Possibly the biggest change that I’ve seen in clinical practice is the rising burden of health care costs on patients. On a daily basis I have difficult conversations with families as they face the grim reality of health costs offset in their direction. It’s captured pretty nicely here in this Bloomberg piece, Doctors are Fed Up with Being Turned Into Debt Collectors. It discusses the reality of high-deductible insurance and how it impacts the day-to-day work of the physician.
As high-deductible insurance continue to be a bigger part of our landscape there are 3 consequences that I see firsthand in my work as a physician:
Patients are more involved in health care decisions
This is good. When they’re accountable for some of the cost of care patients become invested in exploring how a given procedure might change the course of treatment. These conversations have been healthy, in my opinion. While most insured American health care consumers live with the belief that money is no object, the reality is that health care is expensive. These conversations are a confrontation of this reality and challenge the endemic ‘sky’s the limit’ mentality of health care spending.
Patients make the decision that they can’t afford care
This is not good. I spend part of my day fashioning treatment plans that work with what my families can afford – alternate options to what might be the best clinical course of action. And for the first time in my career I hear conversations in conferences and national meetings about what key diagnostic tests were deferred based upon what a family could afford.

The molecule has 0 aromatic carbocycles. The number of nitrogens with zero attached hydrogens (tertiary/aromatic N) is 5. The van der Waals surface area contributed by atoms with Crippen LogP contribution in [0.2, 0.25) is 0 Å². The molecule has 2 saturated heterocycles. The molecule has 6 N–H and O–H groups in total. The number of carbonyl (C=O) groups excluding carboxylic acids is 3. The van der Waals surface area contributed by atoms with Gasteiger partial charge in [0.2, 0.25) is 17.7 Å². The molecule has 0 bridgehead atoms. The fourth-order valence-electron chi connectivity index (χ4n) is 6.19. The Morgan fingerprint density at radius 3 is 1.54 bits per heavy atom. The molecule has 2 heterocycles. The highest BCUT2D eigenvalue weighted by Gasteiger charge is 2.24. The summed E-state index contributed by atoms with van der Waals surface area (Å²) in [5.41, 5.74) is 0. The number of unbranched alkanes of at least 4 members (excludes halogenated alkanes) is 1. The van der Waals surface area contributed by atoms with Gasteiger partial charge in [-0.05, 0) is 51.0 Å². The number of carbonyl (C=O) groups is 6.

Small medical practices won’t keep up with high-deductible insurance
The reality of offsetting costs to patients will put further pressure on the shrinking population of ‘private practices’ as they allocate overhead to discussion, negotiation and collection of patient payments. In the zero-sum medical day this is not sustainable. And it’s another reason why we see the daily acquisition of practices by hospitals and health care systems in the United States. There are now more physician employees than there are physicians who own practices.
While confronting the cost of health care is critical, painful negotiation between doctor and patient at the point of care is not the way that this should happen. Improved transparency that helps families understand the changing landscape in advance of crisis is key. Until this happens physicians need to be sensitive to the positions of patients and negotiate treatment options that may not involve a single course of action.